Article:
In addition, there may be tax benefits to disclaiming some of your inheritance in favor of alternate beneficiaries, such as your children, if your spouse’s estate is subject to the federal estate tax and you have enough assets of your own, including liquid assets.
You’ve Had Significant Changes To Your Assets or their value has changed
Another time you may want to update your will is if you’ve had a substantial increase or decrease in the value of your estate. There are many reasons that this may occur.
Perhaps you invested wisely and substantially boost the value of your estate, or maybe a family member passes away and leaves a large inheritance to you. You may have made a large purchase, such as an expensive car or a vacation home, or on the flip side may have sold one and now have the cash value. Your stock holdings may go way up (or way down!). Perhaps you have bought or sold a major asset or started a business.
If its a significant decrease in assets that you’ve encountered, it’s time to re-examine how your assets are distributed. For example, you may want to re-think your plan to leave $50,000 to each of your seven grandchildren, and the rest to your three children, if your assets have shrunk from $1 million to $400,000. Since the value is no longer as high as it was, you may no longer have the funds you had intended to distribute. In these cases, you will need to update your will to reflect your current situation.
Maybe your will states exactly how much money you will give to each of your three children. But the size of your estate isn’t what it was when you wrote the will — it might have grown or shrunk. The dollar amounts noted could create challenges for your executor. If so, amend the will to reflect your current net worth.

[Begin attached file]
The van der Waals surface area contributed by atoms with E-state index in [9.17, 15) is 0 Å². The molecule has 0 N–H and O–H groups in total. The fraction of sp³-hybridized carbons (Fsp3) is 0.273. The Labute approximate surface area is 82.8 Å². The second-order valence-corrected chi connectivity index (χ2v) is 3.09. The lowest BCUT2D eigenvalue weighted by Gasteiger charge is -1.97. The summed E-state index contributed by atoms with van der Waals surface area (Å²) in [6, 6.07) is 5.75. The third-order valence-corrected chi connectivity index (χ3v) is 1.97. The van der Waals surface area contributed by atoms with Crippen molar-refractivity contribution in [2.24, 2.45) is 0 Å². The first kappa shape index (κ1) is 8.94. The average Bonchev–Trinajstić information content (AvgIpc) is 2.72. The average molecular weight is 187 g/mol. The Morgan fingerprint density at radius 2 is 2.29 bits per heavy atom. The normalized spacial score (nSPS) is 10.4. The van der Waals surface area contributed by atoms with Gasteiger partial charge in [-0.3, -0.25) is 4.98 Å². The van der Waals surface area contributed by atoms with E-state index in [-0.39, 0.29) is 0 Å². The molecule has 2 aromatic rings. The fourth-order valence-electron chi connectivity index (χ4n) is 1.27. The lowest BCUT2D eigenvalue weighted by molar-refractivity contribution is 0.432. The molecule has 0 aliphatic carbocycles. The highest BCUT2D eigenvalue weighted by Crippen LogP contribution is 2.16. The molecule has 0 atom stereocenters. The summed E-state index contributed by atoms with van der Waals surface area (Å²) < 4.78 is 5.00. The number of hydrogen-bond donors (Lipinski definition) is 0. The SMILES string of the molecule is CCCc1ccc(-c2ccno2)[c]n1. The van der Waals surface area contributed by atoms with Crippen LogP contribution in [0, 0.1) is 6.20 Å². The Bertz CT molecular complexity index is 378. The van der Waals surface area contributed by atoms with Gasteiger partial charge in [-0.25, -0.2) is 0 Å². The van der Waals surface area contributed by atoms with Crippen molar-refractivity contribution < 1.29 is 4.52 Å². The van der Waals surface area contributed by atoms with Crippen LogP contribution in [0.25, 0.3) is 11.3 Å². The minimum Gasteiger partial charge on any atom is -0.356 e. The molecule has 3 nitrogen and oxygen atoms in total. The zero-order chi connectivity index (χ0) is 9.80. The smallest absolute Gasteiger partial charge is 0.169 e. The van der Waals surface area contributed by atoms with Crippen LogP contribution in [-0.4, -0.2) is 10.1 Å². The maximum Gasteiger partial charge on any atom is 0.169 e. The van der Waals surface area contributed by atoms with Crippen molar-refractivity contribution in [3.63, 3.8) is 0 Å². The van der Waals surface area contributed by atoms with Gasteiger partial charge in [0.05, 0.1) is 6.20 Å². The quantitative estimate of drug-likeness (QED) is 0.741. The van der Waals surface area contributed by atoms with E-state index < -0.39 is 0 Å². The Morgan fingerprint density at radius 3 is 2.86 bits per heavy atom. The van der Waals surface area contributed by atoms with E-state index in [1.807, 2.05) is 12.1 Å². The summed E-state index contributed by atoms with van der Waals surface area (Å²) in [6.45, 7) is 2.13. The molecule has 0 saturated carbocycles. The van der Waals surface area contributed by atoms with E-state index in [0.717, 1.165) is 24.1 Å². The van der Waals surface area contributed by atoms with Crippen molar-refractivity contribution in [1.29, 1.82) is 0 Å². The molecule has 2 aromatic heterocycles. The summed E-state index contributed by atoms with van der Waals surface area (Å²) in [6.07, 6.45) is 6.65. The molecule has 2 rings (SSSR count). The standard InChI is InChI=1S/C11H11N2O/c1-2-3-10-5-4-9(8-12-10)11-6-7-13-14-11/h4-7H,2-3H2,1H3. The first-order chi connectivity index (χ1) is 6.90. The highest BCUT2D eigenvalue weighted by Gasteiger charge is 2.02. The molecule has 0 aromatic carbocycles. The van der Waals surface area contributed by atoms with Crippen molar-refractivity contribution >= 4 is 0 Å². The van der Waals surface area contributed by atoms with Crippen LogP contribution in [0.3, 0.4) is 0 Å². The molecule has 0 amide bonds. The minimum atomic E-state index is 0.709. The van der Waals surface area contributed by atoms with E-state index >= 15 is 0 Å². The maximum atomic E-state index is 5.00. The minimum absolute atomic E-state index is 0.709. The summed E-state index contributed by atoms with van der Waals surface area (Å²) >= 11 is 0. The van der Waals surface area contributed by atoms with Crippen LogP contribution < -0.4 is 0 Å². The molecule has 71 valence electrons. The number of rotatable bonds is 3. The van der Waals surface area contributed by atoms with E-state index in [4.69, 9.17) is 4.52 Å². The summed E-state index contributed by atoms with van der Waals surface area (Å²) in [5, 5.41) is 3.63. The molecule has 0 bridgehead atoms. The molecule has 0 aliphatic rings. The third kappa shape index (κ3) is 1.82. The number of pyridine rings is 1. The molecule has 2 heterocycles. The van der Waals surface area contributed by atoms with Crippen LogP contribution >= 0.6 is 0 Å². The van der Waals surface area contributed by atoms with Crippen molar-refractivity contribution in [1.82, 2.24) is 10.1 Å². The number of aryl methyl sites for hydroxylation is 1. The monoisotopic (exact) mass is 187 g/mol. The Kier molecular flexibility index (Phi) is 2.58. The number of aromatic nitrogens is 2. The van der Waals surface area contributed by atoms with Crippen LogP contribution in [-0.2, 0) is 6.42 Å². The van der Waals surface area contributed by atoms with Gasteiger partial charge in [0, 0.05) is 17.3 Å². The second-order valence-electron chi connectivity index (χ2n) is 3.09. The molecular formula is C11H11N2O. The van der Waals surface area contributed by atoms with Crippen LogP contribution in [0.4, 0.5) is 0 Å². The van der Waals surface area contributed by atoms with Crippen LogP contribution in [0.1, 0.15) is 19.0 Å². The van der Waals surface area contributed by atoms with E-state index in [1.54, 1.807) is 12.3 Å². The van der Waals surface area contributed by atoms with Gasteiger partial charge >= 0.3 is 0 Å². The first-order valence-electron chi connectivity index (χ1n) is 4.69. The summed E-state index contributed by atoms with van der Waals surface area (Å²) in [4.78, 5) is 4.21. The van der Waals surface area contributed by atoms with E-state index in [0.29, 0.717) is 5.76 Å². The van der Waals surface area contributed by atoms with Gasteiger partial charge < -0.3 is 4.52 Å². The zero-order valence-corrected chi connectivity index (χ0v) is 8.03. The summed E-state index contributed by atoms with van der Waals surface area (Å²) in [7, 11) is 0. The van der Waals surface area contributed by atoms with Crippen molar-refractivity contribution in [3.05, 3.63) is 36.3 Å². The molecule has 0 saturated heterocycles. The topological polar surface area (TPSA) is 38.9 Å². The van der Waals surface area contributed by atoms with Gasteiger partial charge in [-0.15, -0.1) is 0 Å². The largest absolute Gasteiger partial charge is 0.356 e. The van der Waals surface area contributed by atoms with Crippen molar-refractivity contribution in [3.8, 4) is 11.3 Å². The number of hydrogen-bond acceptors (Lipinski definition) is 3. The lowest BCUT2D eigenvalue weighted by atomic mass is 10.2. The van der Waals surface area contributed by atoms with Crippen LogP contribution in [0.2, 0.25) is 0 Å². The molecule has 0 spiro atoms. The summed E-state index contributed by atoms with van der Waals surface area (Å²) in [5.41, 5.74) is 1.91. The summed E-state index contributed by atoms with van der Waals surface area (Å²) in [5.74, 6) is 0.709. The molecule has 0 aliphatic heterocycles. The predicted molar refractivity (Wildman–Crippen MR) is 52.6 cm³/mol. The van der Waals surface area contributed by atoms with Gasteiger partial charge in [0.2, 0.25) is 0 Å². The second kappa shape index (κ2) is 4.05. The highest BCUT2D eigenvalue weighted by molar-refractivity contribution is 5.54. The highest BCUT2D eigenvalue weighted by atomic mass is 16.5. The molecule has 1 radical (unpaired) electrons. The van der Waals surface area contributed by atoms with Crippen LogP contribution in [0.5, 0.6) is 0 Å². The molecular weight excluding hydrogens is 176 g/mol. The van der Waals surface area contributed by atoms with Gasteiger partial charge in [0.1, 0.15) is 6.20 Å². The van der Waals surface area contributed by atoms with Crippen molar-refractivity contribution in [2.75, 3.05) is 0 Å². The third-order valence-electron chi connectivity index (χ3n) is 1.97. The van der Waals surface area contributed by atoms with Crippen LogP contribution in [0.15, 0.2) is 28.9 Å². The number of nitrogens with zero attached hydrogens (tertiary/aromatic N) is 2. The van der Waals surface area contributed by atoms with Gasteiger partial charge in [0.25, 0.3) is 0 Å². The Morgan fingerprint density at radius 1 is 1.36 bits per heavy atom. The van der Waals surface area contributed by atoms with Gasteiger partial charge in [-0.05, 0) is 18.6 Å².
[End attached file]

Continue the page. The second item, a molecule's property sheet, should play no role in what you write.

Similarly, maybe you wrote the will designating a gift of stock to a certain person or organization upon your death. At the time, the stock wasn’t worth much. But now it is. This, too, might mean you’ll want to update your will to ensure your gift will be what you had in mind.
If you have inherited or earned significant enough funds to exceed the estate tax exclusion amount (over $11 million per person), you certainly need to have a plan to minimize estate tax. If the growth is not that large, you still may have tax issues such as capital gains that could be addressed with the right estate plan. Or your plan for distribution may have changed in light of your good fortunes.
What you thought was a substantial gift may turn out to be worth a lot less at the time or your death. It could make sense to state a percentage rather than a fixed sum or make the legacy index linked.
You’ve Had A Change Of Mind
Of course, there’s always the chance that you may simply change your mind about certain portions of your will later in life. Maybe you originally created your will when you were a young newlywed or right after you first had children. Your thinking might change as you grow older, and you want to update your will because of changes in your life.